Hacksaw Ridge (2016) 4.5 out of 5 stars
Directed by Mel Gibson
Starring Andrew Garfield, Sam Worthington, Luke Bracey
Nominated for six Oscars: Best Picture, Best Actor (Garfield), Best Director (Gibson), Best Film Editing, Best Sound Mixing, Best Sound Editing
IMDb’s Top 250: #131
With the world so set on tearing itself apart, it doesn’t seem like such a bad thing to me to wanna put a little bit of it back together—Desmond Doss
Hacksaw Ridge tells the true story of Desmond Doss, a combat medic during WWII and the first conscientious objector to win the Medal of Honor. Born in Virginia, Doss was raised as a Seventh-day Adventist by his parents, and took strict oaths of nonviolence, vegetarianism, and Sabbath-keeping (Saturday is the Sabbath for Seventh-day Adventists). When America enters WWII after the attack on Pearl Harbor, Desmond (Garfield in an extremely moving performance) enlists in the US Army, with the intent on signing on as a combat medic; this way, in his mind, he would be saving lives, not taking them. However, he gets a rude awakening when he is threatened with a court-martial after refusing to touch a weapon.
After bring cleared by the government to “run into the hellfire of war without so much as a single weapon to defend himself,” Desmond and his company are sent to Okinawa with the objective to take Hacksaw Ridge, a long-Japanese-held fortification on the top of a cliff. Desmond endures a day and night of bloodshed and hell, but when an order is given to retreat, Desmond ignores it and stays on the ridge for two days, eventually carrying 75 wounded men to safety, the action for which he was awarded the Medal of Honor.
Wow. What an incredible film. This might be Mel Gibson’s best movie. He’s not known for his directorial nuance or for being subtle, but this is a film that didn’t particularly need it. The horrors of war, the personal hell soldiers go through, and the heroism that is brought out in war are all highlighted here in grim and visceral detail—trademark Gibson style. I couldn’t take my eyes off the screen during the second half of the movie, when Desmond and co. are shipped off to Okinawa. Haunting, jarring stuff. Some people will definitely be thrown off by Gibson’s depiction of Japanese soldiers (very dehumanizing) and others will scoff at his not-so-subtle Jesus symbolism thrown in at the end (I did), but as a whole, the film really solidifies Gibson as a competent director.
Andrew Garfield is phenomenal and really shows off his acting chops with his performance, especially in the second act of the film. He is goofy, amiable, but fiercely proud of his beliefs, but it is his transformation during the battle scenes that really underscores what makes Garfield’s performance truly exceptional. You can see the wild fear in his eyes while he’s dodging Japanese bullets, you can see the anguish in his heart as he watches his friends die. There’s one scene in particular when he’s hiding in a foxhole and he pokes his head out and watches Japanese soldiers cut a wounded American soldier’s throat. The camera focuses on Desmond’s face and the anger and pain he feels at that moment. This was a career-defining performance from Andrew Garfield.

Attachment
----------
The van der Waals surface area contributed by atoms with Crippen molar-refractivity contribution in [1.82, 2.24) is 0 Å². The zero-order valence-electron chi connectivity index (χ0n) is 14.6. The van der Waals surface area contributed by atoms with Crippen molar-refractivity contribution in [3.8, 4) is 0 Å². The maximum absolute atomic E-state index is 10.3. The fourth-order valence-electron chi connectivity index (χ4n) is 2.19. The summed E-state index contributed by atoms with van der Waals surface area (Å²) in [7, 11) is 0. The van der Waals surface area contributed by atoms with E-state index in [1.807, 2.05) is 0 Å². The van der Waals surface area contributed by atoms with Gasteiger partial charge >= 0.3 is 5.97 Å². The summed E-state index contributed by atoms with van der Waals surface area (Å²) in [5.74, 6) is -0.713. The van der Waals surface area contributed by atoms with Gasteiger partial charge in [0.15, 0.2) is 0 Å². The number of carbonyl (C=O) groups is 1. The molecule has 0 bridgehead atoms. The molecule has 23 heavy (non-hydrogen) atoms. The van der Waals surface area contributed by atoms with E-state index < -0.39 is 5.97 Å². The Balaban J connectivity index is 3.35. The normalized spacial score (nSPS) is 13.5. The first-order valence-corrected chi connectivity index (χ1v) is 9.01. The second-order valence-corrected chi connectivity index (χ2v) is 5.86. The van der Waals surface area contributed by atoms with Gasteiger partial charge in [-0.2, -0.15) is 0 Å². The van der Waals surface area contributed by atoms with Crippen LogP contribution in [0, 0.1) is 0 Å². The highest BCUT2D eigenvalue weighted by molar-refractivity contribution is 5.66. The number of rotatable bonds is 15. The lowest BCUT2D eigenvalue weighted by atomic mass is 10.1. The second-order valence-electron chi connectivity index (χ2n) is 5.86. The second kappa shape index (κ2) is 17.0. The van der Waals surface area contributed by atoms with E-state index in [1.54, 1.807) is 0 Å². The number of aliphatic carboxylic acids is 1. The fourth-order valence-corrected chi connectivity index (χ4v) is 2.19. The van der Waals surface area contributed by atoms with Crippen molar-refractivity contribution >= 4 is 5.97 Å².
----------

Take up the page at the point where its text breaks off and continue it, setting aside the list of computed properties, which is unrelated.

My one misgiving about the film is some of the VFX were not so well done; in particular, the blood spurts when someone gets shot in the battle sequences, and the artillery fire from the Naval ships. Not so great.
All in all, a well-acted, solidly directed, hauntingly beautiful war film that will stay with its viewers for a long time. I know it will take a long time for me to the blankness of Desmond’s eyes as he finally comes off of Hacksaw Ridge.
Fun fact: While at the end of the movie it says Desmond saved 75 men by directly lowering them from the escarpment, he also treated around 55 more that were able to retreat without assistance after treatment during the battle. Over the course of his tour, which lasted approximately three weeks, he rescued near 300 men.
Why you should watch it: For fans of Saving Private Ryan, Full Metal Jacket or war movies in general, it really is an incredible film and deserves to be mentioned with those films in the conversation of great war movies
Why you shouldn’t: If war movies aren’t your thing, or if you still are mad at Mel Gibson for being kind of a terrible person.
ONE MORE LEFT. Join me on Friday for my review of Manchester by the Sea! If you liked/loved/hated Hacksaw Ridge, let me know in the comment below, and thanks for reading!